Detail from frontispiece of Poems on Various Subjects, Religious and Moral, Written by Phillis Wheatley, First published in London on September 1, 1773. Courtesy of Massachusetts Historical Society.
Not only were slaves bought and owned in New England itself, New England merchants were linchpins in the triangle trade. The triangle trade refers to the production of sugar and molasses on slave plantations in the West Indies, which was exported to New England for the manufacture of rum. Rum was exported to Africa where slaves were purchased to bring to the West Indies to produce sugar and molasses for New England ports, completing the triangle.
The Boston Massacre, a skirmish between British troops and civilians in downtown Boston, which resulted in the death of 5 civilians, is marked at the Orange Line's State Street Station.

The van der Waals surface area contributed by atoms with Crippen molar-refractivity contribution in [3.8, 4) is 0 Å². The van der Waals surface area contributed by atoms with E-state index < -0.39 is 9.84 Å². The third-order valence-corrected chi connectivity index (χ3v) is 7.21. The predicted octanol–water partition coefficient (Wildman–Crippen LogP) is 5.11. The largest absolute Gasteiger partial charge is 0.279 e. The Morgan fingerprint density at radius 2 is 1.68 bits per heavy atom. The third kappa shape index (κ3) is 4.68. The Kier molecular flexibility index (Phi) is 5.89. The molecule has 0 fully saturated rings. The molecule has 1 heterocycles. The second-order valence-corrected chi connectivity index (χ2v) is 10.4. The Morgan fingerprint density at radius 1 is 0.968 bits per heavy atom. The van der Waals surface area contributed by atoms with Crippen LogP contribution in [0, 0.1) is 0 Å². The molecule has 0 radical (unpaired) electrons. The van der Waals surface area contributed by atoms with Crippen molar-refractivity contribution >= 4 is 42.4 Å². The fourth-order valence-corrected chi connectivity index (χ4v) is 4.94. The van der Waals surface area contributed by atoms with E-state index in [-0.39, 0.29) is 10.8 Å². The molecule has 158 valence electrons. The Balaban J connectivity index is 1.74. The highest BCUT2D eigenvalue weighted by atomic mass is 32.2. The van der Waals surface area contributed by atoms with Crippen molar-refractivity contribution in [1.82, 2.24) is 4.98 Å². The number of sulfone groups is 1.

Crispus Atticus, a free man of African and Native American descent was killed and later became an icon of the abolitionist movement. (more at the Boston Public Library Website).
During the revolution, both the British and the American revolutionaries attempted to recruit Black people to their side. The British promised slaves their freedom in exchange for military service, and therefore many were evacuated to Canada, the British Isles, the Caribbean, and eventually some to Sierra Leone after the war.
The rhetoric of the revolution and its democratic principles fed directly into the establishment of an abolition movement after the war.